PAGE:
Solar Executives Ask for More Taxpayer Land and Money As Protesters Gather

Protesters gathered this week outside the offices of Oakland-based BrightSource Energy, which is building the 5.6 square mile Ivanpah Solar Energy Generating System on public land and using nearly 1.6 billion dollars in taxpayer-backed financing.  The project is now expected to kill hundreds of adult and juvenile tortoises, according to a revised biological assessment by the Department of Interior, which has temporarily halted the project until the US Fish and Wildlife Service makes a determination on how the project should proceed.  

The protesters outside of BrightSource's corporate offices drew attention to rooftop solar, a much wiser alternative to destructive utility-scale projects that enables homeowners and businesses to invest in their own property and cut utility bills.  Solar energy industry executives, however, are more interested in receiving handouts from Washington for their destructive projects in the desert, and are planning to request even more public land and money at a US House of Representatives hearing in June.

This photograph by Erin Whitfield shows preliminary grading taking place for initial phases of the Ivanpah Solar Energy Generating System.  The destruction shown here is only about a third of the total proposed project.
The Solar energy industry is likely to ask for a faster review process by the Department of Interior and continued stimulus funding, apparently unsatisfied with the "fast-track" process that resulted in several large projects being approved last year, despite serious environmental and cultural concerns.  One 9 square miles project in the Sonoran Desert was halted by a judge because the Department of Interior failed to conduct a proper review and consultation with Native American tribes, while the approval of other projects face pending legal hurdles.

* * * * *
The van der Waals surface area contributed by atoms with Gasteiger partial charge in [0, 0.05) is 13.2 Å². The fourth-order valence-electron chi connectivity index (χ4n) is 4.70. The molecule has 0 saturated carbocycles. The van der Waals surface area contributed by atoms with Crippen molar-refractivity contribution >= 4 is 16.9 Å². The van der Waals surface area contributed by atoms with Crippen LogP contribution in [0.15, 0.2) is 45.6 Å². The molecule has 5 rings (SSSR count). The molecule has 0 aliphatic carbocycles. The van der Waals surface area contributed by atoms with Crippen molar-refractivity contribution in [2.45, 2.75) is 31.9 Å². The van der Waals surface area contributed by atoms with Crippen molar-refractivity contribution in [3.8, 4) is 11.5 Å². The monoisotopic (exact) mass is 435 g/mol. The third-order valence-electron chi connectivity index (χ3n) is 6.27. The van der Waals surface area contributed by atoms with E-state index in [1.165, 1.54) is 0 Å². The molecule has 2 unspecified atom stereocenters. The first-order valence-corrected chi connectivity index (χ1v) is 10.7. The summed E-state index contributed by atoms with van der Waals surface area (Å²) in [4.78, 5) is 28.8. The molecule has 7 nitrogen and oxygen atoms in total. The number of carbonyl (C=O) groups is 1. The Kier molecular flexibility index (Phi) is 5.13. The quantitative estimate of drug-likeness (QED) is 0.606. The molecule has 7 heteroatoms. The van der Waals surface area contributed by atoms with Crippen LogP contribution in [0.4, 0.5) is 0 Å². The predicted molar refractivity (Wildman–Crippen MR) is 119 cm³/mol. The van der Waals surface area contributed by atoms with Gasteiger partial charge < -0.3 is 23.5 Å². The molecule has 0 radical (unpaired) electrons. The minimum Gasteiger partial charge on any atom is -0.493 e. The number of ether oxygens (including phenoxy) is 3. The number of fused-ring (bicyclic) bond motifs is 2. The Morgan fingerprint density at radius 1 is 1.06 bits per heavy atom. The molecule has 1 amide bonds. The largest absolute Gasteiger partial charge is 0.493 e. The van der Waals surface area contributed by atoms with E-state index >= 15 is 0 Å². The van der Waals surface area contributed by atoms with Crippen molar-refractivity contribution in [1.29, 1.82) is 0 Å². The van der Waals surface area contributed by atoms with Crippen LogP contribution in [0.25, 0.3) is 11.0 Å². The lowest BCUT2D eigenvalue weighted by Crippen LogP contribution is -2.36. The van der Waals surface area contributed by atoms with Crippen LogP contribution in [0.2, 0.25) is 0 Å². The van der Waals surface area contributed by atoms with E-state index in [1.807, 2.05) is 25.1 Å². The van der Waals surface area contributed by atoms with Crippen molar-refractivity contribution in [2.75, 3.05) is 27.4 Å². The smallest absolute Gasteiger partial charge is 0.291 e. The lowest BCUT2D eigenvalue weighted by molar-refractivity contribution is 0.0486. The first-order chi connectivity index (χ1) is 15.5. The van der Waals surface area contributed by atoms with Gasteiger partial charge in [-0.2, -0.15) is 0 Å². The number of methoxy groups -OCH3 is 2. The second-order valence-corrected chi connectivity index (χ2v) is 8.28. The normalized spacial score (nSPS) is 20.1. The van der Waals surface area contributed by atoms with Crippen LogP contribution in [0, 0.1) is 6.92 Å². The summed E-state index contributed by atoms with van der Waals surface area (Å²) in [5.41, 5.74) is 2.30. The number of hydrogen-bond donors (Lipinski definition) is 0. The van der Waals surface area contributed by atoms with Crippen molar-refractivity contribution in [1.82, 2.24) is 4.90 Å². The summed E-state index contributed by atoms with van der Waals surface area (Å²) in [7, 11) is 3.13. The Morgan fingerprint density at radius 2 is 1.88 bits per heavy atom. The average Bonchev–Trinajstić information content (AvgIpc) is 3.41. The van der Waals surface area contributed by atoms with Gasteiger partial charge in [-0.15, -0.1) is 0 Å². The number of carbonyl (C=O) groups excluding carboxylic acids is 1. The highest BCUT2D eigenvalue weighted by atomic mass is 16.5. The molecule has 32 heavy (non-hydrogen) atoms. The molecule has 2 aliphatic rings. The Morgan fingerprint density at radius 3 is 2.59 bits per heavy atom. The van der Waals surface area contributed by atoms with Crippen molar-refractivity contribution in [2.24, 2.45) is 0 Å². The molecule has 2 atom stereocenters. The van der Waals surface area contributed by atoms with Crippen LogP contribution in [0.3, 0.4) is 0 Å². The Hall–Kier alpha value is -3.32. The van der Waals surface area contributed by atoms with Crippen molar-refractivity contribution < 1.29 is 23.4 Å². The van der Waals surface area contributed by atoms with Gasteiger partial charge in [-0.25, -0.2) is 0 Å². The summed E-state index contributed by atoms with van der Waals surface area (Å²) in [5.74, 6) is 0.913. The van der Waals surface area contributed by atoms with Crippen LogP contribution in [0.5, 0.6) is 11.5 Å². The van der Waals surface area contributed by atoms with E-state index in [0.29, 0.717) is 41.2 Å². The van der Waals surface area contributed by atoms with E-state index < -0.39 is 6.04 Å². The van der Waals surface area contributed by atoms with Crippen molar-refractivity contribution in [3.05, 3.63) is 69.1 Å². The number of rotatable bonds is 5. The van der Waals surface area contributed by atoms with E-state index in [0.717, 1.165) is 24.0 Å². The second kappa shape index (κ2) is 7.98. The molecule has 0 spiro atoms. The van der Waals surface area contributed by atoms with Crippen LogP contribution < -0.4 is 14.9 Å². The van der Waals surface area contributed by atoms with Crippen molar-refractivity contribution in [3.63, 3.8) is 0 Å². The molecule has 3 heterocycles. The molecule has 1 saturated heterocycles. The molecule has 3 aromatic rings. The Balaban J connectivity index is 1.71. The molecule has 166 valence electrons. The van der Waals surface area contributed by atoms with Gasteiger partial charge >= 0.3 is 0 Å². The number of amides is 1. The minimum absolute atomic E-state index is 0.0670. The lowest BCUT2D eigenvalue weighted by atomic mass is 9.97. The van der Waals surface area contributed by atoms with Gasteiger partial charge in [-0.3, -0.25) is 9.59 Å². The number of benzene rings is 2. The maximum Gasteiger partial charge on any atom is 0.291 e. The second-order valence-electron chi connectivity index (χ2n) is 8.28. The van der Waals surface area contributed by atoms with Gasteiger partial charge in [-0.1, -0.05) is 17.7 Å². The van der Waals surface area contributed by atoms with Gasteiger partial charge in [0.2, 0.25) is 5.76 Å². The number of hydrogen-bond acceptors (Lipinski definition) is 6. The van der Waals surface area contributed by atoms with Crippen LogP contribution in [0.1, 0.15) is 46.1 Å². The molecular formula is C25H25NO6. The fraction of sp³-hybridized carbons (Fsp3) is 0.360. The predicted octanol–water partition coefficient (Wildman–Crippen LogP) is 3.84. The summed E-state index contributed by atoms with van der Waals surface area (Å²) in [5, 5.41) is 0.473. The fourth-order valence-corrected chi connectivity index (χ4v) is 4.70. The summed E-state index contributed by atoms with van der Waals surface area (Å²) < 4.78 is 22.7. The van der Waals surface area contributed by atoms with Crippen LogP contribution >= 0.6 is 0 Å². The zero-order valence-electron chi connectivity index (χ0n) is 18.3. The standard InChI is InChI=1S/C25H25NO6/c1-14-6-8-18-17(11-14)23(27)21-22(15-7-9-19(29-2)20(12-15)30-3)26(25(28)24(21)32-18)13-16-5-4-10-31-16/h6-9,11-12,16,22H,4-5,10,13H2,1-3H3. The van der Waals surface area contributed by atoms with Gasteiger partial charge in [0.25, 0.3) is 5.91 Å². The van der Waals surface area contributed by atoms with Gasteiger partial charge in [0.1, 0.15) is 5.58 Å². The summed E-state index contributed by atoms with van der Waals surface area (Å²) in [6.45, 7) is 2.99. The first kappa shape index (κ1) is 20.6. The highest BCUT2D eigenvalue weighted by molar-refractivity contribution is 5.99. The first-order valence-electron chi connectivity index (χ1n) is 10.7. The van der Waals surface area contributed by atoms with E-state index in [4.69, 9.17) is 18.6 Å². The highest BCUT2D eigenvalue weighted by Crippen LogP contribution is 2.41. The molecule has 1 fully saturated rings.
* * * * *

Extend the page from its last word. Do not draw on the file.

Western Watersheds Projects filed a legal challenge against Department of Interior's approval of BrightSource Energy's Ivanpah facility citing inadequate review of the environmental impacts, including on the desert tortoise.  Western Watershed's concerns were validated over recent months as Washington scrambles to deal with the reality of impacts on tortoises that are higher than they estimated during the environmental review last year.

The thriving tortoise population in the Ivanpah Valley is a testament to the pristine state of desert habitat there, given that the tortoise is in decline throughout its range, according to the Fish and Wildlife Service.  Some estimates indicate that the tortoise population has dropped nearly 90 percent since the 1980s due to disease and habitat loss. The density of tortoises in the Ivanpah Valley, which is situated in the northeastern Mojave Desert, seems uncharacteristically high right now.  But that will change quickly with the construction of BrightSource Energy's facility.  Two other projects proposed by First Solar Inc--the Silver State and Stateline projects--would destroy an additional 15 square miles of pristine public land in the Ivanpah Valley.

A desert tortoise out foraging.
Many citizens are questioning the wisdom of massive solar projects that will only raise electric rates and destroy hundreds of square miles of pristine desert if the dozens of proposed projects are ultimately approved.  Most of the projects probably could not get off the ground without heavy subsidies from taxpayers, according to energy industry watchers.  

Meanwhile western states and Washington are slow to see a much greater opportunity that could create jobs while cutting down greenhouse gas emissions.  Instead of hearing the complaints of solar energy industry executives, the House Natural Resources Committee might want to look into policies that can expedite distributed generation.  For example, national legislation on property assessed clean energy (PACE), would pave the way for homeowners to invest in their own rooftop solar installation using locally issued financing paid back over time.   Instead of giving loans to large solar companies, funding should instead be directed toward community solar projects that can benefit local property values, create jobs, and save public land from needless destruction.


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